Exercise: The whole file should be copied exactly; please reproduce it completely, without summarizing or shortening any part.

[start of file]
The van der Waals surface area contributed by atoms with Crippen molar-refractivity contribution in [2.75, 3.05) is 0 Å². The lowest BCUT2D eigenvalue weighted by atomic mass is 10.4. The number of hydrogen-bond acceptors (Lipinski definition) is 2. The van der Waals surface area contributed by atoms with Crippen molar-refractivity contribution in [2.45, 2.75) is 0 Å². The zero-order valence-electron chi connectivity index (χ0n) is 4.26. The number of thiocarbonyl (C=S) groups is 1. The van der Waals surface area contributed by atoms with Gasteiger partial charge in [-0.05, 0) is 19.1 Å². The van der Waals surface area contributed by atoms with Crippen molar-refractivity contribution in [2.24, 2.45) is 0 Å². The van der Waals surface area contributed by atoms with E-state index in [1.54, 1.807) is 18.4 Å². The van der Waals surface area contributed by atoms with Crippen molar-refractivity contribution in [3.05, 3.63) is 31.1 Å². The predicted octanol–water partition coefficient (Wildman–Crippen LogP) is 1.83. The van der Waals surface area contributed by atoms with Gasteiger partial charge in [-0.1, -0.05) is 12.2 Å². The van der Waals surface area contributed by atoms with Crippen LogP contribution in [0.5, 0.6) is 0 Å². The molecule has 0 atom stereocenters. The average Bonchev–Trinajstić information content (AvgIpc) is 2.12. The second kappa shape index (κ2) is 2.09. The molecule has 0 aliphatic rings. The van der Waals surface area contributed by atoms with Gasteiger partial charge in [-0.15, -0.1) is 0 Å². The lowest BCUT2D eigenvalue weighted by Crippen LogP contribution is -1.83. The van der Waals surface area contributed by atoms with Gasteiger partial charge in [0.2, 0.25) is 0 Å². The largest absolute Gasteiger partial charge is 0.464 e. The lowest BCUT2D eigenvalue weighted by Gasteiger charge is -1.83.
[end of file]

The van der Waals surface area contributed by atoms with Crippen molar-refractivity contribution in [2.75, 3.05) is 0 Å². The lowest BCUT2D eigenvalue weighted by atomic mass is 10.4. The number of hydrogen-bond acceptors (Lipinski definition) is 2. The van der Waals surface area contributed by atoms with Crippen molar-refractivity contribution in [2.45, 2.75) is 0 Å². The zero-order valence-electron chi connectivity index (χ0n) is 4.26. The number of thiocarbonyl (C=S) groups is 1. The van der Waals surface area contributed by atoms with Gasteiger partial charge in [-0.05, 0) is 19.1 Å². The van der Waals surface area contributed by atoms with Crippen molar-refractivity contribution in [2.24, 2.45) is 0 Å². The van der Waals surface area contributed by atoms with E-state index in [1.54, 1.807) is 18.4 Å². The van der Waals surface area contributed by atoms with Crippen molar-refractivity contribution in [3.05, 3.63) is 31.1 Å². The predicted octanol–water partition coefficient (Wildman–Crippen LogP) is 1.83. The van der Waals surface area contributed by atoms with Gasteiger partial charge in [-0.1, -0.05) is 12.2 Å². The van der Waals surface area contributed by atoms with Crippen LogP contribution in [0.5, 0.6) is 0 Å². The molecule has 0 atom stereocenters. The average Bonchev–Trinajstić information content (AvgIpc) is 2.12. The second kappa shape index (κ2) is 2.09. The molecule has 0 aliphatic rings. The van der Waals surface area contributed by atoms with Gasteiger partial charge in [-0.15, -0.1) is 0 Å². The lowest BCUT2D eigenvalue weighted by Crippen LogP contribution is -1.83. The van der Waals surface area contributed by atoms with Gasteiger partial charge in [0.2, 0.25) is 0 Å². The largest absolute Gasteiger partial charge is 0.464 e. The lowest BCUT2D eigenvalue weighted by Gasteiger charge is -1.83.